Which makes it all the more incongruous that using Nate's newly-acquired (or since-lost) machete to slice through obstructing bamboo is so cumbersome as to be intrusive. Instead of simply attacking the bamboo like a more-sedate version of Fruit Ninja, we're instead treated to a huge, screen-obscuring yellow arrow telling us which way to swipe. It's as ugly as it is unsubtle. Also, while the motion-sensor technology works well in conjunction with the Dragon sniper rifle (is that really the only model of long-distance rifle that exists in the Uncharted universe?), trying to take photos of the environment is fiddly and infuriating as it involves matching what you're looking at with a black and white still. It sounds easy, until you factor in Nate's position, the angle of the camera and zoom distance. Achieving the required 100% match can sometimes be a downright nightmare. That said, taking the photo is part of solving the optional mysteries scattered around each level, so you could always ignore them – but where's the fun in that?
Anyone thinking that because the Vita is a handheld console the games will be smaller should give Golden Abyss a chance to change their minds. Clocking in at an impressive 10 - 12 hours, it's no shorter in length than the PS3 titles. If anything, there's more content given the 400+ collectibles to be found, including standard treasures and the many clues to the aforementioned mysteries. If Golden Abyss lacks anything present in the other titles, it's the continuous "wow" factor – as much as we're loath to use the term "wow" factor. There's not really anything here to compete with the falling train in Among Thieves or the incredible cargo plane sequence in Drake's Deception. It's the one thing missing from Golden Abyss, but just happens to be one of the biggest draws of the franchise.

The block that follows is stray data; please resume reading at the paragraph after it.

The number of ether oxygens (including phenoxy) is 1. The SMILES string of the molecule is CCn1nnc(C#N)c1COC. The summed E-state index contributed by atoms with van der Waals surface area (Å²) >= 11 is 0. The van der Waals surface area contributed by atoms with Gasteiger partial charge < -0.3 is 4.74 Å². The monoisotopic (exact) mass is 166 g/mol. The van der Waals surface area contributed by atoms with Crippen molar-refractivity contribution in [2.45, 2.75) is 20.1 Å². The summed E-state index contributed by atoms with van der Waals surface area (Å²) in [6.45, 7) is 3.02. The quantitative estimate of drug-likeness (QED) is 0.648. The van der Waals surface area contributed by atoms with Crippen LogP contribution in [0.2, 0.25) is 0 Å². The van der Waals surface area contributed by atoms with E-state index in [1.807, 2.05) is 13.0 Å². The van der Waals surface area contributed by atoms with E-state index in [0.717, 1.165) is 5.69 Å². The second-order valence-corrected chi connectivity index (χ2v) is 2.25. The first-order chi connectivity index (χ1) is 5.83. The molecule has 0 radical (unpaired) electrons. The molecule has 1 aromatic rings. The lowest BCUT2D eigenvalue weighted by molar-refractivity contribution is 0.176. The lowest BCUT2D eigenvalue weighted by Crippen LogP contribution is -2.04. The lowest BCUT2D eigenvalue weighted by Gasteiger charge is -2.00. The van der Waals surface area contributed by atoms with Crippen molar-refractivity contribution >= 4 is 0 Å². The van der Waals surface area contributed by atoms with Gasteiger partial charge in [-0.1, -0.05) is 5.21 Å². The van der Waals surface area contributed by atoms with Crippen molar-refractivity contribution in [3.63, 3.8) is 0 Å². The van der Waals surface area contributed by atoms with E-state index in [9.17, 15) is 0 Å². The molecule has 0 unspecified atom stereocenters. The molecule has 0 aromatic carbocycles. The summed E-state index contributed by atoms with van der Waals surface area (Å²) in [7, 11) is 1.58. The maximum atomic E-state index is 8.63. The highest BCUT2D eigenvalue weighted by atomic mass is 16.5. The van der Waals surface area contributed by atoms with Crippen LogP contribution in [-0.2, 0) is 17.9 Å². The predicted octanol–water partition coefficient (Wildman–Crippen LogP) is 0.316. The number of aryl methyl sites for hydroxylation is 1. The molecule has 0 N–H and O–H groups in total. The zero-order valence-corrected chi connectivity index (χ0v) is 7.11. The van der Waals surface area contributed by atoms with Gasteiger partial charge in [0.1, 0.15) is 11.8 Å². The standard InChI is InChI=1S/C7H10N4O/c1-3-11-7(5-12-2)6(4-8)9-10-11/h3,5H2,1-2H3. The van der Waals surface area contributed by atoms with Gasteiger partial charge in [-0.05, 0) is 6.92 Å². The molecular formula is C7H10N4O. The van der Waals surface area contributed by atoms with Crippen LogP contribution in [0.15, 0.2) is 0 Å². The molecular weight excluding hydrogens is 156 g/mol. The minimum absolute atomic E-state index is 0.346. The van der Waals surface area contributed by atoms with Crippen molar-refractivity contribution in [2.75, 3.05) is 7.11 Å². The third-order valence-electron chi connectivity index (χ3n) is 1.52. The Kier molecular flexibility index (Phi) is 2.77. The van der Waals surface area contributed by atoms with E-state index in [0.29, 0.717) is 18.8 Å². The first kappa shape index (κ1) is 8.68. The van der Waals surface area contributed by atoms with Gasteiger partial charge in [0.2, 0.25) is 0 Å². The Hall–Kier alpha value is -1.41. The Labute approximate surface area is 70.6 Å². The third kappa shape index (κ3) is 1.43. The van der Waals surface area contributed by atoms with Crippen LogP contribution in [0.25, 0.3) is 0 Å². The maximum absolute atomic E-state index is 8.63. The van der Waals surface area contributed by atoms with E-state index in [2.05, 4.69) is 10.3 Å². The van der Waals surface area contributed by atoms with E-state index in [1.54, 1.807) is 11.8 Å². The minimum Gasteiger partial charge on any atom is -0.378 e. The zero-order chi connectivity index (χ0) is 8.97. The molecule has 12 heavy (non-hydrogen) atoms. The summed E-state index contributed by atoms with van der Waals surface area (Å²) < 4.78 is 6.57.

This screenshot doesn't do the environments justice, but the visuals are just as shiny and inviting as ever
Hey, I do this for a living
Actual combat remains largely unchanged since Uncharted 2, though Golden Abyss contains little of the environmental interactions that made fisticuffs so exhilarating in Drake's Deception. The familiar snap-to-cover gunplay is present and correct – and as well-implemented as it ever was.
Sadly, there is no multiplayer - a real shame considering how great Uncharted 3's versus mode is and how cool it would have been to utilise the Vista's connectivity function in a similar way. Instead, the only social aspect besides the ability to post screenshots and trophy progress to Facebook is the Black Market. This acts as a kind of trade zone, utilising the Vita’s “Near” facility to find other players with whom to swap collectibles. It's for completists only, though, and casual players are unlikely to bother.
So then, at times Nate's Vita debut feels like an advanced tech demo and lacks the pizzazz of its bigger brothers, and yet the pervading sense of adventure, remarkable narrative charm and the all-conquering poster boy that is Nathan Drake come together alongside both familiar gameplay mechanics and an intuitive new control scheme, to ensure that Bend's creation more than does justice to the illustrious franchise it has now become a part of. It's not quite the Uncharted we know and love, but as both a technical showcase and an exciting, involving adventure, Uncharted: Golden Abyss stands in a league of its own.
Words by Mick Fraser (Twitter: @Jedi_Beats_Tank)